Volz-Thomas said that aircraft flying through the tropopause have distinct advantages over the satellite and ground-based sensing techniques that are currently used. ‘Satellites cannot resolve the sharp gradients between the troposphere and the stratosphere because they don’t have the height resolution, and the same holds for remote sensing from ground — these measurements usually give you vertical columns or some very coarse height resolution. Passenger aircraft represent a very cheap way to collect a huge amount of data in the region around the tropopause and will fill a big gap in understanding.’
The only instruments that have so far been capable of analysing the tropopause in any kind of detail are those mounted on board specially-designed research aircraft such as the National Environmental Research Council’s (NERC) BAe146, but this, said Volz-Thomas, is expensive. ‘You can put a lot more complicated equipment into such aircraft, but they cost around £3,000 an hour so you cannot do monitoring from these for more than a couple of times a year on very special objectives,’ he said.
Putting a lower cost — albeit less sophisticated — system in the air with the frequency of passenger flights will, he said, provide a far clearer picture of the tropopause and the vertical structure of the troposphere.
This improved understanding could ultimately help mitigate some of the worst effects of aviation. For instance, high saturations of aircraft travelling repeatedly along the same flight-paths often cause persistent con-trails, which can become Cirrus clouds, which in turn reflect infrared radiation from the earth and contribute to atmospheric warming. Through real-time monitoring Volz-Thomas said it should be possible to avert the formation of con-trails by subtly altering the flight paths of aircraft travelling through problem areas.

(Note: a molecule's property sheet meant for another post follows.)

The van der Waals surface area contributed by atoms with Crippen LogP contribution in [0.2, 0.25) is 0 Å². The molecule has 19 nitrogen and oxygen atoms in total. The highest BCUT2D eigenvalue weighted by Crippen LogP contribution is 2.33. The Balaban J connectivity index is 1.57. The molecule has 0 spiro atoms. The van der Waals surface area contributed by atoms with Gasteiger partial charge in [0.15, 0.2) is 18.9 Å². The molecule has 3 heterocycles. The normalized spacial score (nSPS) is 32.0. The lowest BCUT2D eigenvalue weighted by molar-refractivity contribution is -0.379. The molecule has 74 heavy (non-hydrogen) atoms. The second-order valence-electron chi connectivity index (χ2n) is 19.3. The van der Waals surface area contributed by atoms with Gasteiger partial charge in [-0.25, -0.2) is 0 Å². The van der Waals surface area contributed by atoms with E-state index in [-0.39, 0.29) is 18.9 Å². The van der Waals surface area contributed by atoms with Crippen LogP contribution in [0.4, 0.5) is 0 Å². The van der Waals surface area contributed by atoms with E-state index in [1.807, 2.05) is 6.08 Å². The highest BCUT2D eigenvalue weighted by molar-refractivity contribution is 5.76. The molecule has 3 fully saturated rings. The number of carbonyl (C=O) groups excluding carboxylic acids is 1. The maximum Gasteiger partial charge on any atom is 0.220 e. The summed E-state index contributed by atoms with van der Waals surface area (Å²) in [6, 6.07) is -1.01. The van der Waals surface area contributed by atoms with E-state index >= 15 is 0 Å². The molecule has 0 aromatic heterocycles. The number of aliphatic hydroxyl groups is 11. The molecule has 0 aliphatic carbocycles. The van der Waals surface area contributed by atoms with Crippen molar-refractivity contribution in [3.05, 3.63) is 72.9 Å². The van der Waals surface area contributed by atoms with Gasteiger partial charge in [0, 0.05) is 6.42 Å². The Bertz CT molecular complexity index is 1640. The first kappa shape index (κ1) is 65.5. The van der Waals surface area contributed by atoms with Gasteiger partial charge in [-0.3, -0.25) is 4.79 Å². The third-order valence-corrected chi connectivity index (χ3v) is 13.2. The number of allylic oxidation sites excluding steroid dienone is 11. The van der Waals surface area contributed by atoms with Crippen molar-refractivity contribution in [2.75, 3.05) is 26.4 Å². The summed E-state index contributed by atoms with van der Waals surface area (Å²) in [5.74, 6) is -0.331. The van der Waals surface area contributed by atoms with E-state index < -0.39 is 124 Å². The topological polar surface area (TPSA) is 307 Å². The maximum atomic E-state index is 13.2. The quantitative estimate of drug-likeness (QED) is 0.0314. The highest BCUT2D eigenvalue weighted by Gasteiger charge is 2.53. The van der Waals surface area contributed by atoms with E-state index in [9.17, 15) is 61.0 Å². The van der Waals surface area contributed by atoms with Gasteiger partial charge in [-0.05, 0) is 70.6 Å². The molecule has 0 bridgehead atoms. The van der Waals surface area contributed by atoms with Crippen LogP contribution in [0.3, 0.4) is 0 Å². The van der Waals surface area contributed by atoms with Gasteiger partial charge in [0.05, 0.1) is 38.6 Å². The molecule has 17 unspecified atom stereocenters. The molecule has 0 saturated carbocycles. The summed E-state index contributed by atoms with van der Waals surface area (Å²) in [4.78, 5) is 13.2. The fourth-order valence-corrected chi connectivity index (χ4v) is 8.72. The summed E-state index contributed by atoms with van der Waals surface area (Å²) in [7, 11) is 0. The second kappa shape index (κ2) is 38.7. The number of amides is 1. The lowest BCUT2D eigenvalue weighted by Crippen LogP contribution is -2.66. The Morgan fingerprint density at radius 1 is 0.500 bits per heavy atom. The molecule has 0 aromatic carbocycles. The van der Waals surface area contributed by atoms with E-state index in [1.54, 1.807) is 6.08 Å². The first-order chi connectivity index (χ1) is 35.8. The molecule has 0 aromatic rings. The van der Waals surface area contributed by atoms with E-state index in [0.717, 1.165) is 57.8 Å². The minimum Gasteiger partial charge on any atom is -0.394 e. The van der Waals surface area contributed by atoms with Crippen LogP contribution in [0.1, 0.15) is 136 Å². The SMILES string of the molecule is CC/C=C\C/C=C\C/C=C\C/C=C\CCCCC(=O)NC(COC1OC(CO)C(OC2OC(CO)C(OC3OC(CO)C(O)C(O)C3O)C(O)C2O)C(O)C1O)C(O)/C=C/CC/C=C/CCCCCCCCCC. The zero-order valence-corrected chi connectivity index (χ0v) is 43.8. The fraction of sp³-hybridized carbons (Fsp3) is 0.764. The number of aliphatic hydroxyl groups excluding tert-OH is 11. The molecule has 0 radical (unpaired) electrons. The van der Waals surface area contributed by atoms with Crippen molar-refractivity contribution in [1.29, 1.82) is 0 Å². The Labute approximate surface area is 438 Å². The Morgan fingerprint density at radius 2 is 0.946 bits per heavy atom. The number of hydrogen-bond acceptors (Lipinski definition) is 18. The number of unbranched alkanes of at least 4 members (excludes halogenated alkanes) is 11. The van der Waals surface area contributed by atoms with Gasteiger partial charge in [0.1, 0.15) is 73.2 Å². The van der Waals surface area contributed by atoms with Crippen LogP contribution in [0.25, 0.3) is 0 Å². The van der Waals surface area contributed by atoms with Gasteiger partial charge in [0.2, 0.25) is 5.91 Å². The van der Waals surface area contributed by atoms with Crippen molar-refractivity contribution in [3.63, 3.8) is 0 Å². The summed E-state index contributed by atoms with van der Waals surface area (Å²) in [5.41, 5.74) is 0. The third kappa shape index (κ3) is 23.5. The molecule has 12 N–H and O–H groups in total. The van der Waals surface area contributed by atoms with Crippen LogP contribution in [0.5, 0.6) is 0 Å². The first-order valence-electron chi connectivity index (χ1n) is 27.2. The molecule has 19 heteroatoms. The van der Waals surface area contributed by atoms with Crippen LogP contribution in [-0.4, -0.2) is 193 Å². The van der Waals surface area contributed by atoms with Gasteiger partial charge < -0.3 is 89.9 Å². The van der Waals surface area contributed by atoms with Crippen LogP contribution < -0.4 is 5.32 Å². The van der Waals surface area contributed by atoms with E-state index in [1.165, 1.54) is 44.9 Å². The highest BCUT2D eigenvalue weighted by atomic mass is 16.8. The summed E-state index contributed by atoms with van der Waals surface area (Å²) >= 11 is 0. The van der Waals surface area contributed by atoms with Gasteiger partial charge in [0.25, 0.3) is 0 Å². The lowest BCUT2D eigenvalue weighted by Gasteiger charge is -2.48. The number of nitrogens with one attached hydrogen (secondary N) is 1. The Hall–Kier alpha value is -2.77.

Another potential application of the IAGOS system will be monitoring the effect on the climate of the growing sources of air pollution in the far east and South America. Again, Volz-Thomas believes that an aircraft-based monitoring system will fill an important blank. ‘we see extremely high CO concentrations over Asia at flight levels — at altitudes between six and seven miles (10 and 12km) — but current global models don’t put it there and the satellites didn’t show it.’
Early next year, the new system will go into trials on a Lufthansa aircraft, and following that will be rolled out on around 20 passenger planes. So far, Lufthansa, Air France, China Airlines and Cathay Pacific have all signed up to the initiative. BA is also said to be extremely interested, but the STC, which is a pretty expensive document, doesn’t currently run to Boeings.
Ultimately Volz-Thomas hopes to sign up enough partners to make the reach of IAGOs truly global, ‘An important part missing from MoZaic was that we had only European airlines,’ he said. ‘if we can get more partners outside Europe this may become a global observing system. One of the important goals of Iagos is to extend the coverage to the Pacific and the southern hemisphere — so we have to find partners in these regions.’
The chances of this happening seem fairly high. Although it must agree to fly the devices for free, the civil aviation industry is said to be extremely enthusiastic about the project. Under increasing pressure to improve their environmental credentials, Volz-Thomas said IAGOS gives aircraft manufacturers a gilt-edged opportunity ‘to put some green paint on their planes.’